Chicago Bears Position Battles: Kick/Punt Returner

1 of 3

Next up in my Bears position battle series is the kick & punt returners. It won’t necessarily be the same guy, but the Bears have an opening at both positions for the first time in eight years. Devin Hester might have been the best punt return man of all-time and whoever takes over for him will have big shoes to fill. I’ll certainly miss the excitement generated every time he was waiting to return a kick or punt. Whoever his replacement is, it’s unfair to expect Hester-like production, but hopefully they can help the Bears win the field position battle and maybe run 1 or 2 back for old times sake. This might be the most wide open position on the Bears roster since they didn’t bring in any established returners in free agency and didn’t draft anyone with significant return experience either. The position is going to be filled by either last year’s backups (Weems, Ford), a standout from the CFL (Williams), a minimum contract free agent (Spurlock, Edwards) or an undrafted rookie (Perry, Lynch). There are plenty of candidates to cover, so I’ll get to it.

Eric Weems

Weems, an 8-year NFL veteran, has the most return experience on the roster with 131 career kick returns and 78 punt returns. Weems made the Pro Bowl as a returner with the Falcons in 2010 due to a 27.5 yards per return average which was 3rd in the NFL that year, but his average has declined steadily with the Bears. Weems averaged only 17.8 yards per return in his first season with the Bears and a paltry 11.4 ypr last season albeit on only 5 return attempts. Returning kicks and punts in normally a young man’s game and it looks like the 28-year-old Weems may have lost a step or two since his productive returner days with the Falcons. Weems already agreed to a reduced salary and he does provide value on kick/punt coverage teams so his roster spot should be secure. I doubt the Bears will keep multiple return specialists so a guy like Weems who can provide value on coverage and as a backup receiver could have an edge in a roster crunch.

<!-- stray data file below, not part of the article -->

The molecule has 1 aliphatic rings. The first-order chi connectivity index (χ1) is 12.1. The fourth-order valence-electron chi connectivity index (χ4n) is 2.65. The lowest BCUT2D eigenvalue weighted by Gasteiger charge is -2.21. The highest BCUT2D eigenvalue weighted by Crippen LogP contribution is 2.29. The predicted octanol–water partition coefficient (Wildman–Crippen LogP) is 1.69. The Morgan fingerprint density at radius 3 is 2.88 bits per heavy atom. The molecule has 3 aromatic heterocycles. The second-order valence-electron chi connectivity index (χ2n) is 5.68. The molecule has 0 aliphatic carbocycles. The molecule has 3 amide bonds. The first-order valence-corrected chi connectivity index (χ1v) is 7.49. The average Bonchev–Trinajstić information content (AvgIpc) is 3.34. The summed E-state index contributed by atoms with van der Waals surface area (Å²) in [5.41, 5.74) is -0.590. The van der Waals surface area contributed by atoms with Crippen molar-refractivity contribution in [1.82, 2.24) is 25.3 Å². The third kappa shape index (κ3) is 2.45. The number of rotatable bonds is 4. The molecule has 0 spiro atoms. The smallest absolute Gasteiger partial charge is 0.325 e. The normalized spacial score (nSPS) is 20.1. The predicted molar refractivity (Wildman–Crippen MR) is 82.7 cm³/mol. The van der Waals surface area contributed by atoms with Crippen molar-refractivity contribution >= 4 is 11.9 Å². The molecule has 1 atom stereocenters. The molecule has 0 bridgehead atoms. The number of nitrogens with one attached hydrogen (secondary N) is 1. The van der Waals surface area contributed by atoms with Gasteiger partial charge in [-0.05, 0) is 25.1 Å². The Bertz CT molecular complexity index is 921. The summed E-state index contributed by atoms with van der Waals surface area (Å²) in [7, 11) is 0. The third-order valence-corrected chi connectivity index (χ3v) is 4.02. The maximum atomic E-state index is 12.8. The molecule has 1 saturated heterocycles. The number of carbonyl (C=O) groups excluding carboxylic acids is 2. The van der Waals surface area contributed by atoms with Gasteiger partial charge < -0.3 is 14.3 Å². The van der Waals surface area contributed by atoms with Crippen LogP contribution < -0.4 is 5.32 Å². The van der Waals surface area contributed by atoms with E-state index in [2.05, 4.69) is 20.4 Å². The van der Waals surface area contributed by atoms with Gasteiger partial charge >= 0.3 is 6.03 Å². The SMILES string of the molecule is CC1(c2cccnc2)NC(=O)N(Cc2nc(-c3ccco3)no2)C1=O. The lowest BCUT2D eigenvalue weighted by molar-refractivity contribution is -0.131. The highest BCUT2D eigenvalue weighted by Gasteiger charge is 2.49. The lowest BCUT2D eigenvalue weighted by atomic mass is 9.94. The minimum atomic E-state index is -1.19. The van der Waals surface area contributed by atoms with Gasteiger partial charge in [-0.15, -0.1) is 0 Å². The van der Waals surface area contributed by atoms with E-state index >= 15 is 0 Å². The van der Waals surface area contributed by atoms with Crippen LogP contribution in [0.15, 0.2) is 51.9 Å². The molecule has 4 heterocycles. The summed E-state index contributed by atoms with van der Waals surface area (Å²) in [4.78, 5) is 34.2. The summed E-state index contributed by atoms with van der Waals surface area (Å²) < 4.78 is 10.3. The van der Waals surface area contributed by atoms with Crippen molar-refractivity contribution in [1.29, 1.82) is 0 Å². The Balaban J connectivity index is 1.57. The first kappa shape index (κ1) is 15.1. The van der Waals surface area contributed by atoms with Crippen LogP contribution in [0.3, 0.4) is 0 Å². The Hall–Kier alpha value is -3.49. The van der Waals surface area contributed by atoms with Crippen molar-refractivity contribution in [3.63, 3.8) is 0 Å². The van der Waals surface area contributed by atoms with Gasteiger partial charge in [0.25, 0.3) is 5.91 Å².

Michael Ford

An undrafted free agent from LSU, Ford was a surprise addition to the roster last year after a strong performance in the preseason. Ford scored two TDs as a running back, but really shined as a kick returner with a 33. 5 YPR average including a 100 yard return that was stopped just short of the goal-line. Ford is a long-shot to beat out rookie Ka’Deem Carey for the backup running back job, but if he can perform well enough to lock up the 3rd RB job his value as a running back might give him a leg up on the rest of the returner field who don’t have as much value outside of special teams. Ford averaged 27.5 ypr his last year in college, so he has a good track record as a kick returner.

Chris Williams

No one is going to replace Devin Hester, but Williams is the guy with the best chance to come close. Williams is small (5’9, 175) but an elite athlete; He ran a 4.28 40 at his pro day, had a 39″ vertical, and a 10’7″ broad jump at the 2009 combine. The Bears are Williams’ 4th NFL team, but he was cut after a few weeks by the Dolphins his rookie year, spent the rest of that season on the Browns practice squad, and last year on the Saints practice squad… so he has yet to see the field in an actual NFL game.

In between his stints with the Browns and Saints, Williams broke the record for most touchdown returns (6) in the Canadian league in 2012 and also had 83 catches for 1,298 yards and 11 receiving TDs as a slot receiver. I’ve been talking all off-season about the Bears need for a quick underneath slot receiver to compliment the Bears tall receivers who are better suited outside the hashes. Williams has the upside to be a dangerous return man and slot receiver, but he has zero NFL experience so it’s all potential at this point.

Brandon Marshall did invite Williams down to his compound in Florida over the off-season, so at least Williams has some familiarity with Cutler and his fellow receivers. I think Williams is the guy most fans want to win the job, but he has to prove that he can survive in the league at 5’9, 175, or that he has the speed to run away from NFL defenders, or hold on to the ball when he’s hit by much larger dudes. Williams was the best punt returner Canada had even seen, but he only returned 12 kicks in his time there without much success (21 ypr) so I would be surprised if he handles kicks for the Bears.